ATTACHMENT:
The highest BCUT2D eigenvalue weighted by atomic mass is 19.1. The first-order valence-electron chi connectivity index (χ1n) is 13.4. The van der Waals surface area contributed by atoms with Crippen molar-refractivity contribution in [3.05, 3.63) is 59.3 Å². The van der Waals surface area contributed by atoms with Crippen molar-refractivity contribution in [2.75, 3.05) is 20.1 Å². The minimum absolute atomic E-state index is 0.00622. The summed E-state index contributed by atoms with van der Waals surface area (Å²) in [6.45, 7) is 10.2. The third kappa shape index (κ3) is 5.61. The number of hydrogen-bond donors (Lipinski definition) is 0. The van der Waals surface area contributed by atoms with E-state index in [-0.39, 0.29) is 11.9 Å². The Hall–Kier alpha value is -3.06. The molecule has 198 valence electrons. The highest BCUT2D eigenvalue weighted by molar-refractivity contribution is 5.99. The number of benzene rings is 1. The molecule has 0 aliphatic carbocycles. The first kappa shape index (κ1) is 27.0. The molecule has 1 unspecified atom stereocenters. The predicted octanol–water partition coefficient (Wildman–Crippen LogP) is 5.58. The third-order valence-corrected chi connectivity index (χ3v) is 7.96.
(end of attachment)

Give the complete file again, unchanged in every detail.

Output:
The highest BCUT2D eigenvalue weighted by atomic mass is 19.1. The first-order valence-electron chi connectivity index (χ1n) is 13.4. The van der Waals surface area contributed by atoms with Crippen molar-refractivity contribution in [3.05, 3.63) is 59.3 Å². The van der Waals surface area contributed by atoms with Crippen molar-refractivity contribution in [2.75, 3.05) is 20.1 Å². The minimum absolute atomic E-state index is 0.00622. The summed E-state index contributed by atoms with van der Waals surface area (Å²) in [6.45, 7) is 10.2. The third kappa shape index (κ3) is 5.61. The number of hydrogen-bond donors (Lipinski definition) is 0. The van der Waals surface area contributed by atoms with E-state index in [-0.39, 0.29) is 11.9 Å². The Hall–Kier alpha value is -3.06. The molecule has 198 valence electrons. The highest BCUT2D eigenvalue weighted by molar-refractivity contribution is 5.99. The number of benzene rings is 1. The molecule has 0 aliphatic carbocycles. The first kappa shape index (κ1) is 27.0. The molecule has 1 unspecified atom stereocenters. The predicted octanol–water partition coefficient (Wildman–Crippen LogP) is 5.58. The third-order valence-corrected chi connectivity index (χ3v) is 7.96.